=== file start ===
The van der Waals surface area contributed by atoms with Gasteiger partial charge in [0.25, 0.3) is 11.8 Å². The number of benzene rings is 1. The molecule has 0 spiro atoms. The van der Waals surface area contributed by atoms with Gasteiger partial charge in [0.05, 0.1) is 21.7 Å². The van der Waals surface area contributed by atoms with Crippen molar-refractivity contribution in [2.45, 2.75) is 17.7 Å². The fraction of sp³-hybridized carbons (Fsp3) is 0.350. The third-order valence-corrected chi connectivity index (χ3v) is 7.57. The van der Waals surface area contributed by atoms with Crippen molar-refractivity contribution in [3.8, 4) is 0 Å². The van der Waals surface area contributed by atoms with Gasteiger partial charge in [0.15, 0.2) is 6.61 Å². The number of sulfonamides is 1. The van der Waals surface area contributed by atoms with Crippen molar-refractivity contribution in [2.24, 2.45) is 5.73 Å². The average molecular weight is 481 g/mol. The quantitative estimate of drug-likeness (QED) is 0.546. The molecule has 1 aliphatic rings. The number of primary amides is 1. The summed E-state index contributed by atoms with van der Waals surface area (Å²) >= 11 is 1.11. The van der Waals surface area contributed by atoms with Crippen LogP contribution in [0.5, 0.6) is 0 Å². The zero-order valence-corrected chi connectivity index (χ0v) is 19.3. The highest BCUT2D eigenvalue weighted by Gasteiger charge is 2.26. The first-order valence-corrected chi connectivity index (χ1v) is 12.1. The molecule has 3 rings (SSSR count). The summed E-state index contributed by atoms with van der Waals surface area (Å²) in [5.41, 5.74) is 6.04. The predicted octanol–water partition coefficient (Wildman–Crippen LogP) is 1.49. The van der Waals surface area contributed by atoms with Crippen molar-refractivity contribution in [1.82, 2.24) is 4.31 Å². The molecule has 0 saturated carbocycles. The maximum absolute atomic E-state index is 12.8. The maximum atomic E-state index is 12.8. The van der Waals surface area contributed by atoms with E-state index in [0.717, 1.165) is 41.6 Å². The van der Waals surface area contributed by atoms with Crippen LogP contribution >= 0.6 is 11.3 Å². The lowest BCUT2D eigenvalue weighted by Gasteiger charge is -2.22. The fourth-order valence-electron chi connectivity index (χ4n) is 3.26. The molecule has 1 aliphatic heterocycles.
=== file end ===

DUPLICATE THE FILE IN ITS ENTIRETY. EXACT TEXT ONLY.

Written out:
The van der Waals surface area contributed by atoms with Gasteiger partial charge in [0.25, 0.3) is 11.8 Å². The number of benzene rings is 1. The molecule has 0 spiro atoms. The van der Waals surface area contributed by atoms with Gasteiger partial charge in [0.05, 0.1) is 21.7 Å². The van der Waals surface area contributed by atoms with Crippen molar-refractivity contribution in [2.45, 2.75) is 17.7 Å². The fraction of sp³-hybridized carbons (Fsp3) is 0.350. The third-order valence-corrected chi connectivity index (χ3v) is 7.57. The van der Waals surface area contributed by atoms with Crippen molar-refractivity contribution in [3.8, 4) is 0 Å². The van der Waals surface area contributed by atoms with Gasteiger partial charge in [0.15, 0.2) is 6.61 Å². The number of sulfonamides is 1. The van der Waals surface area contributed by atoms with Crippen molar-refractivity contribution in [2.24, 2.45) is 5.73 Å². The average molecular weight is 481 g/mol. The quantitative estimate of drug-likeness (QED) is 0.546. The molecule has 1 aliphatic rings. The number of primary amides is 1. The summed E-state index contributed by atoms with van der Waals surface area (Å²) >= 11 is 1.11. The van der Waals surface area contributed by atoms with Crippen LogP contribution in [0.5, 0.6) is 0 Å². The zero-order valence-corrected chi connectivity index (χ0v) is 19.3. The highest BCUT2D eigenvalue weighted by Gasteiger charge is 2.26. The first-order valence-corrected chi connectivity index (χ1v) is 12.1. The molecule has 3 rings (SSSR count). The summed E-state index contributed by atoms with van der Waals surface area (Å²) in [5.41, 5.74) is 6.04. The predicted octanol–water partition coefficient (Wildman–Crippen LogP) is 1.49. The van der Waals surface area contributed by atoms with Crippen molar-refractivity contribution in [1.82, 2.24) is 4.31 Å². The molecule has 0 saturated carbocycles. The maximum absolute atomic E-state index is 12.8. The maximum atomic E-state index is 12.8. The van der Waals surface area contributed by atoms with E-state index in [0.717, 1.165) is 41.6 Å². The van der Waals surface area contributed by atoms with Crippen LogP contribution >= 0.6 is 11.3 Å². The lowest BCUT2D eigenvalue weighted by Gasteiger charge is -2.22. The fourth-order valence-electron chi connectivity index (χ4n) is 3.26. The molecule has 1 aliphatic heterocycles.